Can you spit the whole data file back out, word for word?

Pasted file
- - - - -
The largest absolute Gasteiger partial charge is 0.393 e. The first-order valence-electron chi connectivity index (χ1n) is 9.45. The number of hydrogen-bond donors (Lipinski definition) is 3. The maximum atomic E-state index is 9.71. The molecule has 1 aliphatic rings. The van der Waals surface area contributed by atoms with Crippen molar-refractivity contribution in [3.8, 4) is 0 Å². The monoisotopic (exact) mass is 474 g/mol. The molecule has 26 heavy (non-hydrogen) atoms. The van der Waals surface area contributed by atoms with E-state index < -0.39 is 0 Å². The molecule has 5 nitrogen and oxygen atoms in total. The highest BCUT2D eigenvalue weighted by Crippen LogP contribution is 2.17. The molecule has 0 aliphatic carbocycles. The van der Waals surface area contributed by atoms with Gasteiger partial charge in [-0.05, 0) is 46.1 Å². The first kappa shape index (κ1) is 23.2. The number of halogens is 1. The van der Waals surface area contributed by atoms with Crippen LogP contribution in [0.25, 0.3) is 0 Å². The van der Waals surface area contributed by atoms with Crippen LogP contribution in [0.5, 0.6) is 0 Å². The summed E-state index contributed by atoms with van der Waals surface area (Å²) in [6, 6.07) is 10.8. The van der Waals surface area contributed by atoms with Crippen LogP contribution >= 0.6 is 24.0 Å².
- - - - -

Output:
The largest absolute Gasteiger partial charge is 0.393 e. The first-order valence-electron chi connectivity index (χ1n) is 9.45. The number of hydrogen-bond donors (Lipinski definition) is 3. The maximum atomic E-state index is 9.71. The molecule has 1 aliphatic rings. The van der Waals surface area contributed by atoms with Crippen molar-refractivity contribution in [3.8, 4) is 0 Å². The monoisotopic (exact) mass is 474 g/mol. The molecule has 26 heavy (non-hydrogen) atoms. The van der Waals surface area contributed by atoms with E-state index < -0.39 is 0 Å². The molecule has 5 nitrogen and oxygen atoms in total. The highest BCUT2D eigenvalue weighted by Crippen LogP contribution is 2.17. The molecule has 0 aliphatic carbocycles. The van der Waals surface area contributed by atoms with Gasteiger partial charge in [-0.05, 0) is 46.1 Å². The first kappa shape index (κ1) is 23.2. The number of halogens is 1. The van der Waals surface area contributed by atoms with Crippen LogP contribution in [0.25, 0.3) is 0 Å². The van der Waals surface area contributed by atoms with Crippen LogP contribution in [0.5, 0.6) is 0 Å². The summed E-state index contributed by atoms with van der Waals surface area (Å²) in [6, 6.07) is 10.8. The van der Waals surface area contributed by atoms with Crippen LogP contribution >= 0.6 is 24.0 Å².